So, international law is already a politics (trade over protection, territorial integrity over the just distribution of territory, war crimes trials over mercy). I sometimes wonder, too, if the ‘politics of international law’ – in some hands at least – becomes the least political of international law’s politics. I say something about this in the book. But of course, my aestheticized approach is a politics – maybe a micropolitics, maybe a language politics – of the field. It’s not as if I have much to say about High Politics. There is little that could be described as a direct approach to the problem of the boiling planet, or intervention or global trade. But why take the direct approach in the first place? It hasn’t worked terribly well so far and it’s the exploration that counts.


Note from the editors: The interview was conducted in written form. In individual passages, it contains text from the book discussed here.

Gerry Simpson

Gerry Simpson was appointed to a Chair in Public International Law at the LSE in January, 2016. He is the author of Great Powers and Outlaw States (Cambridge, 2004); Law, War and Crime: War Crimes Trials and the Reinvention of International Law (Polity 2007), and The Sentimental Life of International Law (Oxford, 2021). He is currently co-writing an international legal history of the Cold War (with Matt Craven and Sundhya Pahuja) and a philosophical memoir entitled The Atomics: My Amero-Soviet Childhood.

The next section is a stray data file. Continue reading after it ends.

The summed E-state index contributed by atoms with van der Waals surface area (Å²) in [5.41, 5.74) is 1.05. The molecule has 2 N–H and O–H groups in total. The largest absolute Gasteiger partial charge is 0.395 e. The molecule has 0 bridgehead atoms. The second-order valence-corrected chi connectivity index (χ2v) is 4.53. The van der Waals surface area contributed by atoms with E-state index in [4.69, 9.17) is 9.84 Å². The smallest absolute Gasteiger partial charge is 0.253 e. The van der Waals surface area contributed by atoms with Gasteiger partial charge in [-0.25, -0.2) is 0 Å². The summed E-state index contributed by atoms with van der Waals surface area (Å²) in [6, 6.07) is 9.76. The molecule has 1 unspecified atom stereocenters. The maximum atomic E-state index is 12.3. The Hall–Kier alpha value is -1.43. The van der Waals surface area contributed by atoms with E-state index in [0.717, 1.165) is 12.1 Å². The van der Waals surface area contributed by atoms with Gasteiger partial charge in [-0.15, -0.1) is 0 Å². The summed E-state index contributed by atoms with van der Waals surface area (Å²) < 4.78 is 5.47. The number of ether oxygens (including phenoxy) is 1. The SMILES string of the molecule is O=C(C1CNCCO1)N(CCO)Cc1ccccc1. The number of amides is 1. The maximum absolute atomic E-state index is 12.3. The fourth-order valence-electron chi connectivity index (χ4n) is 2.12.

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Hendrik Simon

Hendrik Simon is Researcher at the Peace Research Institute Frankfurt and Lecturer at Goethe University Frankfurt. Among his main publications is ‘The Myth of Liberum Ius ad Bellum. Justifying War in 19th-Century Legal Theory and Political Practice’, in The European Journal of International Law (2018). He is an editor at Völkerrechtsblog.